Although trumpeter Amir El Saffar and tenor saxophonist Hafez Modirzadeh are steeped in the maqam and Middle Eastern culture of their upbringing, it is the modern creative jazz of the '60s that informs their music of now. The Radif Suite album is comprised of two eight-part suites played by a quartet, each one individually composed by the principals. "Radif" means row, so this is a collection of compositions that can theoretically be arranged in any order, and the ensemble uses a self-defined chromodal approach. But what is clear is that this music directly springs forth from the original harmelodic concept of Ornette Coleman. "Radif-E Kayhan" is comprised of many "Facets" composed by Modirzadeh, starting in a slow, solemn mood, stretching beyond a humorous chuckle, then settling into the tandem but thin unison lines reminiscent of the Gato Barbieri/Don Cherry ensemble that was a springboard from Coleman's bands of the mid-'60s. Whether bluesy, free, or fractured, the band has this style down pat. With drummer Alex Cline and bassist Mark Dresser, El Saffar's "Copper Suite" has a focus that is both soft and loud, as if conducting internal electricity. There's some counterpoint from the horns, chit-chat, and free bop, but the two horns are united in a repast of lower-key proportions until a vocal section and a "bringing it home" tag-team coda. Likely more appropriate for a concert setting, this recording does hold your attention, and makes you realize that collective improvisation with a concept behind it can be pulled off by disciples of Ornette, no matter where they come from. It's a stirring and inspired group, worthy of any accolades or praise one can muster in the creative improvised music world.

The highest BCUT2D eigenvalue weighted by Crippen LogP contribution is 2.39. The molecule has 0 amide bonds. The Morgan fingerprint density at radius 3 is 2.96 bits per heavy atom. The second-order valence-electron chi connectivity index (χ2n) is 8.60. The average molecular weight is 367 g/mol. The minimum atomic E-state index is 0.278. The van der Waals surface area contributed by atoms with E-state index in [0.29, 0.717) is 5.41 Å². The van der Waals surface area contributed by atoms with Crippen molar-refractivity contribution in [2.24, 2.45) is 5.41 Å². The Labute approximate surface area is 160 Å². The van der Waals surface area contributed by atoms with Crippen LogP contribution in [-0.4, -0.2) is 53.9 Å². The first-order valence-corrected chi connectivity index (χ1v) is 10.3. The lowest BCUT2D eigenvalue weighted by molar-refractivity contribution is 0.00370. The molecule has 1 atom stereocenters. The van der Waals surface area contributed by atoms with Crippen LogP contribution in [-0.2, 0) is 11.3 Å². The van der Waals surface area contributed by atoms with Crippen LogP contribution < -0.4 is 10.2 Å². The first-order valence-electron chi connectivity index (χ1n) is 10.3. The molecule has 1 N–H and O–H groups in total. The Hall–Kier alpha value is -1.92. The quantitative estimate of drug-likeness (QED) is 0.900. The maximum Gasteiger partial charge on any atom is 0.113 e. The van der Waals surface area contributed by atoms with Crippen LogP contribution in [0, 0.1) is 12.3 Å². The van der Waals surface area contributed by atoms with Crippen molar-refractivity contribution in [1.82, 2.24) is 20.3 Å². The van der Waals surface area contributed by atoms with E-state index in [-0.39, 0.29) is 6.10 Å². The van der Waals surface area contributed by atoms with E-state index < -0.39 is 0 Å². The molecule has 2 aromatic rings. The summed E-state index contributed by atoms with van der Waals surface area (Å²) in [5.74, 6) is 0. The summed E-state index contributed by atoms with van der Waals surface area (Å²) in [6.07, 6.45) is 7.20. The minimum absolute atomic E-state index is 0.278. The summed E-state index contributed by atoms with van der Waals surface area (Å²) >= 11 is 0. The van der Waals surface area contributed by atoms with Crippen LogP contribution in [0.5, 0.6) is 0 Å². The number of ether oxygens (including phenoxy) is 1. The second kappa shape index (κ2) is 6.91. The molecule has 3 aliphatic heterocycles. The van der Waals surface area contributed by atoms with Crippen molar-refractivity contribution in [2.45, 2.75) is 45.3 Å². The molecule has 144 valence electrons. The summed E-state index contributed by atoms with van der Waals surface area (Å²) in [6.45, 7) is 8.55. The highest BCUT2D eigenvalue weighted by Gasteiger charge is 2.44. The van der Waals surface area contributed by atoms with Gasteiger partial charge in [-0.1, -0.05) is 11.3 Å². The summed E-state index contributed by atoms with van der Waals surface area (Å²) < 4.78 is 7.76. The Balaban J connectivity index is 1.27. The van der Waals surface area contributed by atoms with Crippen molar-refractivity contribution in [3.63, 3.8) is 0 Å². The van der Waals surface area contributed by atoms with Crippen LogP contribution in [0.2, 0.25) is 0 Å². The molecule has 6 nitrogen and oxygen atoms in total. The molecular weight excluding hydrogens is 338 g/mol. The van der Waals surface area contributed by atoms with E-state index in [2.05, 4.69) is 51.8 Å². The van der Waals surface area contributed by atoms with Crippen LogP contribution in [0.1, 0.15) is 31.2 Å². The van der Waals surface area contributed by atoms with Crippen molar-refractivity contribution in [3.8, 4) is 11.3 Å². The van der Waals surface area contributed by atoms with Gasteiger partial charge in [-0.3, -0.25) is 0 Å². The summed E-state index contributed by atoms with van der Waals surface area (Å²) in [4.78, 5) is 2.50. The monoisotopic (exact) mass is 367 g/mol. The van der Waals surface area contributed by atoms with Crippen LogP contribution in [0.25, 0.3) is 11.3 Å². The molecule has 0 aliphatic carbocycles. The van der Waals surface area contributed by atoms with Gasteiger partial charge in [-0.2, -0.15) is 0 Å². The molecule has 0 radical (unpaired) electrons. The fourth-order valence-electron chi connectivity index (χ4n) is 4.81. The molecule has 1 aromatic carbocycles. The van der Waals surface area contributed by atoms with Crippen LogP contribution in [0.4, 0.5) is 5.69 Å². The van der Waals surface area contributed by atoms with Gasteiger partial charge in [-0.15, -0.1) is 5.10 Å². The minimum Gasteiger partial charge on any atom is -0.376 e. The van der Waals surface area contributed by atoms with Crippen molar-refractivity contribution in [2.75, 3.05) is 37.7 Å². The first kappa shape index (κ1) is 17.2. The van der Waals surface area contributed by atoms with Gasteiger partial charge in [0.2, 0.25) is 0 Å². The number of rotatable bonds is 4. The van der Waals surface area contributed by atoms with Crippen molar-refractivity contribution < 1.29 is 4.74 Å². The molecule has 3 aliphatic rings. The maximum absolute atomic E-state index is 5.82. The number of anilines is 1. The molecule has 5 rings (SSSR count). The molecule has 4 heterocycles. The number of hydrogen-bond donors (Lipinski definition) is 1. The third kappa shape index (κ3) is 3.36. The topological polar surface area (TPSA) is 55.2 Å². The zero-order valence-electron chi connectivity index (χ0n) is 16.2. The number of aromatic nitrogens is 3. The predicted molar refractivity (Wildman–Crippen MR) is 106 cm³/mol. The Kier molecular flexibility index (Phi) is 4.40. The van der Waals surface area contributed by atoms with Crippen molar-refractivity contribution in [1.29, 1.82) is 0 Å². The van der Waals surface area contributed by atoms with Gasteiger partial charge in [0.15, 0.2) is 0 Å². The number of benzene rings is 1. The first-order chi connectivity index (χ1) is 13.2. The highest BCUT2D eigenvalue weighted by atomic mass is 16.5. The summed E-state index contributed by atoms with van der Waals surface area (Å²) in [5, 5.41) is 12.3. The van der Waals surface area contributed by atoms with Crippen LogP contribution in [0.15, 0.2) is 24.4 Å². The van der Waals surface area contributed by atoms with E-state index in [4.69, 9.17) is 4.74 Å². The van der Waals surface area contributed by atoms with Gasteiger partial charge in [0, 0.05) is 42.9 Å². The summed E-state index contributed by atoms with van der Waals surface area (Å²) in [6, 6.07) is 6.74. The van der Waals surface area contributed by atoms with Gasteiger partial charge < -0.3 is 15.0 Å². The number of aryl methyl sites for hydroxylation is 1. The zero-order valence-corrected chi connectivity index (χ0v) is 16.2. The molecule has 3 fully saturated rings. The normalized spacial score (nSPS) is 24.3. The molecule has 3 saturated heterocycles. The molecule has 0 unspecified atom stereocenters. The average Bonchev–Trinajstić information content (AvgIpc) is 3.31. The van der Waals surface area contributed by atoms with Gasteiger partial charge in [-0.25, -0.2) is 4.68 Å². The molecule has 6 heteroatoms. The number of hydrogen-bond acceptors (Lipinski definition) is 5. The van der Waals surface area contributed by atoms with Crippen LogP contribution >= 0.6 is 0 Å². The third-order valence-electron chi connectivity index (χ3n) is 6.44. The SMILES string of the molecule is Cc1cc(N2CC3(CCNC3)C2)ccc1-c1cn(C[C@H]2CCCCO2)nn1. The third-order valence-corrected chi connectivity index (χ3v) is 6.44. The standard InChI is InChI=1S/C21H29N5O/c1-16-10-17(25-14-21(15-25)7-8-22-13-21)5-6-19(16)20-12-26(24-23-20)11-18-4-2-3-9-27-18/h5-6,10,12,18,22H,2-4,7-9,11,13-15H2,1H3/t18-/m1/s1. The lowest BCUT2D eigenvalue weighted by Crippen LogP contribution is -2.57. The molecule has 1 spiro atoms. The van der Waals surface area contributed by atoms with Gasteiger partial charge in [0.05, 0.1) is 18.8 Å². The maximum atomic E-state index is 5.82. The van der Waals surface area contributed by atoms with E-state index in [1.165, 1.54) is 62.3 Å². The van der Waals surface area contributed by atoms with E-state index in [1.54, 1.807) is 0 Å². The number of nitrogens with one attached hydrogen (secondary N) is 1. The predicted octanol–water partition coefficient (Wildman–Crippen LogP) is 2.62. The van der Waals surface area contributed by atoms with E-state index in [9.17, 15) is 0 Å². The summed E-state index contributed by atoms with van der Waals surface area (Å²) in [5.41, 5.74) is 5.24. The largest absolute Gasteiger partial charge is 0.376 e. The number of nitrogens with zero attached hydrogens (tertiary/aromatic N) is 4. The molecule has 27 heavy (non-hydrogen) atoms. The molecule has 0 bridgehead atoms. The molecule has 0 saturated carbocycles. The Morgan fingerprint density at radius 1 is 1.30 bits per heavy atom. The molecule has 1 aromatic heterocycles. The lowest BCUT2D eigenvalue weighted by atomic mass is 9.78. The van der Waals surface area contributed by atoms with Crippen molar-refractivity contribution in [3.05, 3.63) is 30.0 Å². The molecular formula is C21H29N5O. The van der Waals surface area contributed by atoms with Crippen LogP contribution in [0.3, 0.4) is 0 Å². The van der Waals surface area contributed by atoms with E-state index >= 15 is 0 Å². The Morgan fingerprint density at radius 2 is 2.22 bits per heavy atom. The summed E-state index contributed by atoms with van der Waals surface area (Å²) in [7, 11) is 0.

AllMusic Review by Michael G. Nastos